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Fr. Richard Rohr Concludes Lecture Series with Look at ‘Second Half of Life’

Fr. Richard Rohr, globally recognized as a ecumenical teacher, concludes the week’s afternoon Interfaith Lecture Series Thursday, July 18, 2019 in the Hall of Philosophy. VISHAKHA GUPTA/STAFF PHOTOGRAPHER

Even though people know that everyone dies, some people do not truly grasp the concept until death is upon them, said Fr. Richard Rohr, OFM.

“I’ve talked to some hospice workers and end of life care people, and they say a lot of people don’t get it until the last three days, three hours, even three minutes,” Rohr said. “The good thing — at least I’ve heard consistently — is most people do get it, what it means and what it doesn’t mean, because then you have no choice except to go for broke. The great surrender called death.”

Rohr, a Franciscan priest from the New Mexico Province and founder of the Center for Action and Contemplation in Albuquerque, New Mexico, concluded his lecture series in the Hall of Philosophy as part of Week Four’s interfaith theme, “Falling Upward: A Week with Richard Rohr.” His last lecture, presented on Thursday, was called “The Second Half of Life,” based on his book Falling Upward: A Spirituality for the Two Halves of Life.

“At the beginning of chapter 12, I start with a quote from the Dalai Lama, and he says, ‘Learn and obey the rules very well so you will know how to break them properly,’ ” Rohr said. “That’s at the heart of the matter.”

Rohr said that the second half of life is about knowing the rules and then realizing they no longer apply because they no longer work. This is the difference between knowledge and wisdom.

“Information itself can’t get you there,” Rohr said. “What wisdom is — one of the many wonderful definitions — is to know when the knowledge applies and when it doesn’t. It’s mercy; it’s compassion; it’s understanding.”

Rohr said that the first half of life is learning the Ten Commandments and following them, but by the second half of life, it is time to rely on one’s own judgement. That isn’t to say one should throw the Ten Commandments away, but they should also make decisions based on their own sense of morality.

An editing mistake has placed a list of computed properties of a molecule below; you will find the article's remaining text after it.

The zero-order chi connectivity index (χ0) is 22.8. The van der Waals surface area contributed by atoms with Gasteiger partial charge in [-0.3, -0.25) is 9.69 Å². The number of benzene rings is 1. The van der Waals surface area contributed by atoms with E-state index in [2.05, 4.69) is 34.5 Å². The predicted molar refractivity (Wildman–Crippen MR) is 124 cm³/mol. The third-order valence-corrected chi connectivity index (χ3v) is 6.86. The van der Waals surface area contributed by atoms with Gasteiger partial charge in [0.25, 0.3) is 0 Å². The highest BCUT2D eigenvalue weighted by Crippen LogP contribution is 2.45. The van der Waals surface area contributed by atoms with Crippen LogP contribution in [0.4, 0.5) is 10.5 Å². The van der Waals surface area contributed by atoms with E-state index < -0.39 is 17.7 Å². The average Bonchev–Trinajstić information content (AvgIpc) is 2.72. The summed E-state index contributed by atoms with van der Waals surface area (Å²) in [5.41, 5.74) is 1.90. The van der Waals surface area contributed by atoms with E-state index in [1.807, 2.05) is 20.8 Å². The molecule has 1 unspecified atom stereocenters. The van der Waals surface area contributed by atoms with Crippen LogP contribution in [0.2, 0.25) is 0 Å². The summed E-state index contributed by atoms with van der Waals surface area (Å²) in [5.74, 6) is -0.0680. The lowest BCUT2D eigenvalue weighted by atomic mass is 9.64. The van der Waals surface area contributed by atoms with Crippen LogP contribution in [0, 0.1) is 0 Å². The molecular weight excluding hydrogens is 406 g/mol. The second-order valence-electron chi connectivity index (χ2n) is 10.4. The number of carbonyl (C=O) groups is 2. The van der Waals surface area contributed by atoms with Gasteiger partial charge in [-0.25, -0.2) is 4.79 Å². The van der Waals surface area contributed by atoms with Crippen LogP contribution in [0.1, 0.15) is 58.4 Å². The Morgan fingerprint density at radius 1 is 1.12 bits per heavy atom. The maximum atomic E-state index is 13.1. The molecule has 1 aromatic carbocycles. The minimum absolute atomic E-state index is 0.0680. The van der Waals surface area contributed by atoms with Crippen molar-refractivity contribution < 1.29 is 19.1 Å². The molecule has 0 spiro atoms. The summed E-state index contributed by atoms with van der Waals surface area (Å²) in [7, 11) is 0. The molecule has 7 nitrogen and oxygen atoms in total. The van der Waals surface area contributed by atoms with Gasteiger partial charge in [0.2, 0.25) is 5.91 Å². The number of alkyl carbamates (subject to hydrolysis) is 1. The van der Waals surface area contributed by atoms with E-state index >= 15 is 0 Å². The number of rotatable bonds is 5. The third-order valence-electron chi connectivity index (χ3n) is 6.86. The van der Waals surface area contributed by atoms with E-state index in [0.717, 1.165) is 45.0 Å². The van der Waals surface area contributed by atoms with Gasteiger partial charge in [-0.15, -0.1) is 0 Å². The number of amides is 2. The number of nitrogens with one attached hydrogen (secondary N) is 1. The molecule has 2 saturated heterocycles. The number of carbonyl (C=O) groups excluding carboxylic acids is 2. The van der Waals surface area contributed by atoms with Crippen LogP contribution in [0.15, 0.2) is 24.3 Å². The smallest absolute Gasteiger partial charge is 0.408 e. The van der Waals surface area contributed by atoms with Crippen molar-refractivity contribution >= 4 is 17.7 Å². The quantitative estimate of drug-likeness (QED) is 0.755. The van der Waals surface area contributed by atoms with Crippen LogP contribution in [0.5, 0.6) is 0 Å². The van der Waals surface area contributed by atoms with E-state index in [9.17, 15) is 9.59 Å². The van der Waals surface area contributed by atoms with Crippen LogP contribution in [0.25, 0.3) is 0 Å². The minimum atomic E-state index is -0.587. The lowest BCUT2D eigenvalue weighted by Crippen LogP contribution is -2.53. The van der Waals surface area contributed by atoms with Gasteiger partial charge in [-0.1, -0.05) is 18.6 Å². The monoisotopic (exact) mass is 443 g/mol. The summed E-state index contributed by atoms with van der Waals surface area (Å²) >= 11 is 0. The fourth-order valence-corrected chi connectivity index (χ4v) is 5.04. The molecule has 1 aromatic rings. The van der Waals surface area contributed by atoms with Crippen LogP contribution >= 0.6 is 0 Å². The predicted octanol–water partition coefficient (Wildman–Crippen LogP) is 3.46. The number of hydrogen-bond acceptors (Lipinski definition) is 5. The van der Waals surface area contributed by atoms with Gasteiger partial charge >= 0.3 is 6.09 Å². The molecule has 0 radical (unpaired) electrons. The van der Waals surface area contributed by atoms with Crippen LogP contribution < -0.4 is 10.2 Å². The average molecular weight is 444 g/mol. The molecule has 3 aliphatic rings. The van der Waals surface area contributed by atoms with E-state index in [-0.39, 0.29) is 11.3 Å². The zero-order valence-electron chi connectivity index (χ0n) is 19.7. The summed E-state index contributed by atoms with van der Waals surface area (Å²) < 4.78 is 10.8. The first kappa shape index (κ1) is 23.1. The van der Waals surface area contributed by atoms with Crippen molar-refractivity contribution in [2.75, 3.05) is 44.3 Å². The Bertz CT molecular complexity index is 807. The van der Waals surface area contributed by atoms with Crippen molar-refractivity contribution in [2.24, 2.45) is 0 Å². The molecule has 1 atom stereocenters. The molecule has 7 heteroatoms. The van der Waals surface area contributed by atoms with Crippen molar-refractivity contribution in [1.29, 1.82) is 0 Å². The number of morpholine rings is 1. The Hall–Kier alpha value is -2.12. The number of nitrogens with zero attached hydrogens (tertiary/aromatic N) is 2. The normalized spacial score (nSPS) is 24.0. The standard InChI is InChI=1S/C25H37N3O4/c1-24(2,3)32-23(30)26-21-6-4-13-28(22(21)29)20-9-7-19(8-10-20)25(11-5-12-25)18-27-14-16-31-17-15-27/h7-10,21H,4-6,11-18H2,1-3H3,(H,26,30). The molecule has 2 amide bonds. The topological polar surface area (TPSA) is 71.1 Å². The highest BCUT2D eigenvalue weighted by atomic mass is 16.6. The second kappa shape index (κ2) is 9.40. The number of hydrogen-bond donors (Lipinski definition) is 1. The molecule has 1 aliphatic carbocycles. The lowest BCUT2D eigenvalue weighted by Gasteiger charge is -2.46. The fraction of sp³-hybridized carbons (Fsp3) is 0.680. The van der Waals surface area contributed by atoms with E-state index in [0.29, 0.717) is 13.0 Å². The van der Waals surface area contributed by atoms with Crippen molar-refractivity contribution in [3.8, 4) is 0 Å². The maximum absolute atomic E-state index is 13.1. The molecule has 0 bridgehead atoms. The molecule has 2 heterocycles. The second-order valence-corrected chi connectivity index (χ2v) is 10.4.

Fr. Richard Rohr, globally recognized as a ecumenical teacher, concludes the week’s afternoon Interfaith Lecture Series Thursday, July 18, 2019 in the Hall of Philosophy. VISHAKHA GUPTA/STAFF PHOTOGRAPHER
“You’ll look like you’re coloring outside the lines, people who know the rules well enough to know when they don’t apply,” Rohr said.

Rohr said the real trouble, however, is people who arrive to the second stage of life not having learned and meditated on the Ten Commandments in the first half of life. Rather, they relied on their egos.

Rohr said that those who have relied on their ego grew up in the late 1960s and early ’70s.

Before the late 1960s, Rohr said people believed that through education and religion, rules would be followed and the world could be saved. Education and religion thus became a priority to everyone.

However, with stronger education and religious systems in place, Rohr said, countries with these systems helped produce World War II.

“And so, what our youngsters did in great part is throw out the whole thing,” Rohr said. “If there’s no order that works, let’s just live with disorder. So, we moved into a world of disorder after 1968.”

One way that Rohr tries to explain this to his students is with an illustration of three boxes. The first box is called “order” and represents the “conservative 1950s, law-abiding, church-going worldview.”

The second box represents the mid-1960s, when America began to involve itself in the Vietnam War; when people recognized that America’s largest sin was racism and started to address it; and when a cynical attitude toward authority, law and even some long-held truths developed. Rohr said this second box is called “disorder.”

“If you threw those out too, then the only absolute remaining was your own ego (structure) and you become the frame of reference,” Rohr said.

The second half of life is when one can put together in the third box — which is “reorder” — what is “good and essential” from the first and second boxes, Rohr said.